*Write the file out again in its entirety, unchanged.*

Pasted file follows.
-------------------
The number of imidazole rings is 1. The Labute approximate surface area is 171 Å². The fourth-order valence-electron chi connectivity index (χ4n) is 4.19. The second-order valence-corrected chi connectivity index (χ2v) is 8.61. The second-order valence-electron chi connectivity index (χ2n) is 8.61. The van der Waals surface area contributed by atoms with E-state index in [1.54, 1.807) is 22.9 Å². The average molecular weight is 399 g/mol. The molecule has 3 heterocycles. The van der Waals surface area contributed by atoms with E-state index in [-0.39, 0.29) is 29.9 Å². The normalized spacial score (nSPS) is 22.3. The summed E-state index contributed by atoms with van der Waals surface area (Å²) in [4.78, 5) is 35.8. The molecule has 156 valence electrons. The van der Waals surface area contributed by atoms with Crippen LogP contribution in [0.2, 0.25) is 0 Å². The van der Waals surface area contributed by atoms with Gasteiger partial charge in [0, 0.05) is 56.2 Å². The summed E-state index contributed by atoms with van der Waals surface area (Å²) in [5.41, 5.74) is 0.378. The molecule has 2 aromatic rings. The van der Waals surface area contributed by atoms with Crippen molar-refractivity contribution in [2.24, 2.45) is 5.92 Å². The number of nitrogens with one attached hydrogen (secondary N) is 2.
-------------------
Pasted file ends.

The number of imidazole rings is 1. The Labute approximate surface area is 171 Å². The fourth-order valence-electron chi connectivity index (χ4n) is 4.19. The second-order valence-corrected chi connectivity index (χ2v) is 8.61. The second-order valence-electron chi connectivity index (χ2n) is 8.61. The van der Waals surface area contributed by atoms with E-state index in [1.54, 1.807) is 22.9 Å². The average molecular weight is 399 g/mol. The molecule has 3 heterocycles. The van der Waals surface area contributed by atoms with E-state index in [-0.39, 0.29) is 29.9 Å². The normalized spacial score (nSPS) is 22.3. The summed E-state index contributed by atoms with van der Waals surface area (Å²) in [4.78, 5) is 35.8. The molecule has 156 valence electrons. The van der Waals surface area contributed by atoms with Crippen LogP contribution in [0.2, 0.25) is 0 Å². The van der Waals surface area contributed by atoms with Gasteiger partial charge in [0, 0.05) is 56.2 Å². The summed E-state index contributed by atoms with van der Waals surface area (Å²) in [5.41, 5.74) is 0.378. The molecule has 2 aromatic rings. The van der Waals surface area contributed by atoms with Crippen molar-refractivity contribution in [2.24, 2.45) is 5.92 Å². The number of nitrogens with one attached hydrogen (secondary N) is 2.